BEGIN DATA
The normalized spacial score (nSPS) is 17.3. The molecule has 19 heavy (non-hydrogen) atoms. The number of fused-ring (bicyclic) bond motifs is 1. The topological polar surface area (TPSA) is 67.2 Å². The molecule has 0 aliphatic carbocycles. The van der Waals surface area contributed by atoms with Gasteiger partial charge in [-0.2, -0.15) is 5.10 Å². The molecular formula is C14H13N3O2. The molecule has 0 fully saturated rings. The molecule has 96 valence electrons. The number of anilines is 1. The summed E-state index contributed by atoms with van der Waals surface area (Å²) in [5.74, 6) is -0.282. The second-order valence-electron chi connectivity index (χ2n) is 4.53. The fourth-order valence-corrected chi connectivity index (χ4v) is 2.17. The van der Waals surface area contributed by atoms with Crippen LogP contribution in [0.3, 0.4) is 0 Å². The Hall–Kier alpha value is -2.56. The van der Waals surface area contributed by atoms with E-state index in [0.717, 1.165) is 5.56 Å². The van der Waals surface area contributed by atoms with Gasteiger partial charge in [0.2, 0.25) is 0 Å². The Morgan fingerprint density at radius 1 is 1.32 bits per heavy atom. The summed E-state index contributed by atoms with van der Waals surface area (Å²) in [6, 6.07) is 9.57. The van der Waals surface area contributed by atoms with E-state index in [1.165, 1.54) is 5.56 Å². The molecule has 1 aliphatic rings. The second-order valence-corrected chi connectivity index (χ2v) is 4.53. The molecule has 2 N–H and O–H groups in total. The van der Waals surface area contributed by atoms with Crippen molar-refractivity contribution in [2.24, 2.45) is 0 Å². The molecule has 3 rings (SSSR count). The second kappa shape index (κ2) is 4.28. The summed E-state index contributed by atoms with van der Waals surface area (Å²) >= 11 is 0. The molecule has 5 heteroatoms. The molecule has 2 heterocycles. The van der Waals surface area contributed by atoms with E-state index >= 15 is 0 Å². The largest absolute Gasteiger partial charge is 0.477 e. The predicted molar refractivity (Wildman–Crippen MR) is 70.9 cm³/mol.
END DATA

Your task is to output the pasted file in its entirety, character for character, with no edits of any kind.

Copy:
The normalized spacial score (nSPS) is 17.3. The molecule has 19 heavy (non-hydrogen) atoms. The number of fused-ring (bicyclic) bond motifs is 1. The topological polar surface area (TPSA) is 67.2 Å². The molecule has 0 aliphatic carbocycles. The van der Waals surface area contributed by atoms with Gasteiger partial charge in [-0.2, -0.15) is 5.10 Å². The molecular formula is C14H13N3O2. The molecule has 0 fully saturated rings. The molecule has 96 valence electrons. The number of anilines is 1. The summed E-state index contributed by atoms with van der Waals surface area (Å²) in [5.74, 6) is -0.282. The second-order valence-electron chi connectivity index (χ2n) is 4.53. The fourth-order valence-corrected chi connectivity index (χ4v) is 2.17. The van der Waals surface area contributed by atoms with Crippen LogP contribution in [0.3, 0.4) is 0 Å². The Hall–Kier alpha value is -2.56. The van der Waals surface area contributed by atoms with E-state index in [0.717, 1.165) is 5.56 Å². The van der Waals surface area contributed by atoms with Gasteiger partial charge in [0.2, 0.25) is 0 Å². The Morgan fingerprint density at radius 1 is 1.32 bits per heavy atom. The summed E-state index contributed by atoms with van der Waals surface area (Å²) in [6, 6.07) is 9.57. The van der Waals surface area contributed by atoms with E-state index in [1.165, 1.54) is 5.56 Å². The molecule has 1 aliphatic rings. The second-order valence-corrected chi connectivity index (χ2v) is 4.53. The molecule has 2 N–H and O–H groups in total. The van der Waals surface area contributed by atoms with Crippen molar-refractivity contribution in [2.24, 2.45) is 0 Å². The molecule has 3 rings (SSSR count). The second kappa shape index (κ2) is 4.28. The summed E-state index contributed by atoms with van der Waals surface area (Å²) >= 11 is 0. The molecule has 5 heteroatoms. The molecule has 2 heterocycles. The van der Waals surface area contributed by atoms with E-state index >= 15 is 0 Å². The largest absolute Gasteiger partial charge is 0.477 e. The predicted molar refractivity (Wildman–Crippen MR) is 70.9 cm³/mol.